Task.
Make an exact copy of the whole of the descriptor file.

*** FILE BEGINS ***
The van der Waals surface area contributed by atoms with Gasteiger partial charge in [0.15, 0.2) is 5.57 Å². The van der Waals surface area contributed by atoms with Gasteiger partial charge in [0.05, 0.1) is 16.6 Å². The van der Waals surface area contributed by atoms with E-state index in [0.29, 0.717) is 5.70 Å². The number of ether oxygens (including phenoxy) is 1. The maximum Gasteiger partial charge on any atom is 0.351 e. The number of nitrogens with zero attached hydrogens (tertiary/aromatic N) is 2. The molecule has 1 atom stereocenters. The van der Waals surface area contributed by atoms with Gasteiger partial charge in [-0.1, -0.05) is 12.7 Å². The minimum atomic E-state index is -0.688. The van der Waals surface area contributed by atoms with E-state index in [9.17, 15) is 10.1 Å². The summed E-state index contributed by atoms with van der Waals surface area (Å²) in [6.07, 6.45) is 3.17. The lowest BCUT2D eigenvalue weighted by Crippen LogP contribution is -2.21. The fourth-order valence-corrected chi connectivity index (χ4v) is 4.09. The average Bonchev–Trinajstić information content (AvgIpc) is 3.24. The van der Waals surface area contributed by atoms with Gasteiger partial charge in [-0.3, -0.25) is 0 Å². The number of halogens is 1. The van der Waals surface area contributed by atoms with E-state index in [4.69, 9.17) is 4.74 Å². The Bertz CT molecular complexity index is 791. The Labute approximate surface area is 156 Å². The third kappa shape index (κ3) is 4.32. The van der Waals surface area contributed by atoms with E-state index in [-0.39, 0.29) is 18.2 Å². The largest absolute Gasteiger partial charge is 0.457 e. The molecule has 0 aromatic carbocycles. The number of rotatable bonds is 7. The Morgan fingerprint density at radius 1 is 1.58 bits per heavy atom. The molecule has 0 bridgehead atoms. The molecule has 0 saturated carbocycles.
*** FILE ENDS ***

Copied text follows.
The van der Waals surface area contributed by atoms with Gasteiger partial charge in [0.15, 0.2) is 5.57 Å². The van der Waals surface area contributed by atoms with Gasteiger partial charge in [0.05, 0.1) is 16.6 Å². The van der Waals surface area contributed by atoms with E-state index in [0.29, 0.717) is 5.70 Å². The number of ether oxygens (including phenoxy) is 1. The maximum Gasteiger partial charge on any atom is 0.351 e. The number of nitrogens with zero attached hydrogens (tertiary/aromatic N) is 2. The molecule has 1 atom stereocenters. The van der Waals surface area contributed by atoms with Gasteiger partial charge in [-0.1, -0.05) is 12.7 Å². The minimum atomic E-state index is -0.688. The van der Waals surface area contributed by atoms with E-state index in [9.17, 15) is 10.1 Å². The summed E-state index contributed by atoms with van der Waals surface area (Å²) in [6.07, 6.45) is 3.17. The lowest BCUT2D eigenvalue weighted by Crippen LogP contribution is -2.21. The fourth-order valence-corrected chi connectivity index (χ4v) is 4.09. The average Bonchev–Trinajstić information content (AvgIpc) is 3.24. The van der Waals surface area contributed by atoms with Gasteiger partial charge in [-0.3, -0.25) is 0 Å². The number of halogens is 1. The van der Waals surface area contributed by atoms with E-state index in [4.69, 9.17) is 4.74 Å². The Bertz CT molecular complexity index is 791. The Labute approximate surface area is 156 Å². The third kappa shape index (κ3) is 4.32. The van der Waals surface area contributed by atoms with E-state index in [-0.39, 0.29) is 18.2 Å². The largest absolute Gasteiger partial charge is 0.457 e. The molecule has 0 aromatic carbocycles. The number of rotatable bonds is 7. The Morgan fingerprint density at radius 1 is 1.58 bits per heavy atom. The molecule has 0 bridgehead atoms. The molecule has 0 saturated carbocycles.